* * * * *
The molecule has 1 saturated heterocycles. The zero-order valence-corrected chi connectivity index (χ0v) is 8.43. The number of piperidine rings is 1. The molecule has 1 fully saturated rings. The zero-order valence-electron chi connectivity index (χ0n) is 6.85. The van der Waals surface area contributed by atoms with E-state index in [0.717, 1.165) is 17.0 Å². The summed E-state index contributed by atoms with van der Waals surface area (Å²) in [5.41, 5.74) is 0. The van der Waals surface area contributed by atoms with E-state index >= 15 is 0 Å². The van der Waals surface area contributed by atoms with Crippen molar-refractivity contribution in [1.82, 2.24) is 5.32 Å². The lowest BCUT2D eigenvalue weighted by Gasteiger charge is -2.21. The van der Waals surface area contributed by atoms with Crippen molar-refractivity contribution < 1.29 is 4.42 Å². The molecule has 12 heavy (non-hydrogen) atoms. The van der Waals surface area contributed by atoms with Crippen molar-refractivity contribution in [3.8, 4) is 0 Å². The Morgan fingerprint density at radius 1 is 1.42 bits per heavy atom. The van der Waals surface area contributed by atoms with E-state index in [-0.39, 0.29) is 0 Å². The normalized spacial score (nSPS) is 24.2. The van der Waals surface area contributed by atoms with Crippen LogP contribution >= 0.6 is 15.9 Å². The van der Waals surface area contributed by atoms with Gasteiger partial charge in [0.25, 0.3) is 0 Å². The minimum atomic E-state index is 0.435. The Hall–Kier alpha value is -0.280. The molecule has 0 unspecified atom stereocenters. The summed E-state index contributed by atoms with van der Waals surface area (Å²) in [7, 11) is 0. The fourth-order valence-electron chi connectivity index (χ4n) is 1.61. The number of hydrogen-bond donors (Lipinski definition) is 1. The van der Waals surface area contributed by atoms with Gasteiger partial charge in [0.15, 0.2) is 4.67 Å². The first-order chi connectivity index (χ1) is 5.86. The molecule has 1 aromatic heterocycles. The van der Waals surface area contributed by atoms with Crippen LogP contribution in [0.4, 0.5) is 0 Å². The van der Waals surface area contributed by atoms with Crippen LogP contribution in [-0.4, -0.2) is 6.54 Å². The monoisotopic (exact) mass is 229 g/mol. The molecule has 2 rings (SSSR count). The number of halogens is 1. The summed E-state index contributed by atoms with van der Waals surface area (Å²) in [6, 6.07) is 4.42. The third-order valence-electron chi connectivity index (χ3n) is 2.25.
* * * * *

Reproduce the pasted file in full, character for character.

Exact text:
The molecule has 1 saturated heterocycles. The zero-order valence-corrected chi connectivity index (χ0v) is 8.43. The number of piperidine rings is 1. The molecule has 1 fully saturated rings. The zero-order valence-electron chi connectivity index (χ0n) is 6.85. The van der Waals surface area contributed by atoms with E-state index in [0.717, 1.165) is 17.0 Å². The summed E-state index contributed by atoms with van der Waals surface area (Å²) in [5.41, 5.74) is 0. The van der Waals surface area contributed by atoms with E-state index >= 15 is 0 Å². The van der Waals surface area contributed by atoms with Crippen molar-refractivity contribution in [1.82, 2.24) is 5.32 Å². The lowest BCUT2D eigenvalue weighted by Gasteiger charge is -2.21. The van der Waals surface area contributed by atoms with Crippen molar-refractivity contribution < 1.29 is 4.42 Å². The molecule has 12 heavy (non-hydrogen) atoms. The van der Waals surface area contributed by atoms with Crippen molar-refractivity contribution in [3.8, 4) is 0 Å². The Morgan fingerprint density at radius 1 is 1.42 bits per heavy atom. The van der Waals surface area contributed by atoms with E-state index in [-0.39, 0.29) is 0 Å². The normalized spacial score (nSPS) is 24.2. The van der Waals surface area contributed by atoms with Crippen LogP contribution >= 0.6 is 15.9 Å². The van der Waals surface area contributed by atoms with Gasteiger partial charge in [0.25, 0.3) is 0 Å². The minimum atomic E-state index is 0.435. The Hall–Kier alpha value is -0.280. The molecule has 0 unspecified atom stereocenters. The summed E-state index contributed by atoms with van der Waals surface area (Å²) in [7, 11) is 0. The fourth-order valence-electron chi connectivity index (χ4n) is 1.61. The number of hydrogen-bond donors (Lipinski definition) is 1. The van der Waals surface area contributed by atoms with Gasteiger partial charge in [0.15, 0.2) is 4.67 Å². The first-order chi connectivity index (χ1) is 5.86. The molecule has 1 aromatic heterocycles. The van der Waals surface area contributed by atoms with Crippen LogP contribution in [0.4, 0.5) is 0 Å². The van der Waals surface area contributed by atoms with Crippen LogP contribution in [-0.4, -0.2) is 6.54 Å². The monoisotopic (exact) mass is 229 g/mol. The molecule has 2 rings (SSSR count). The number of halogens is 1. The summed E-state index contributed by atoms with van der Waals surface area (Å²) in [6, 6.07) is 4.42. The third-order valence-electron chi connectivity index (χ3n) is 2.25.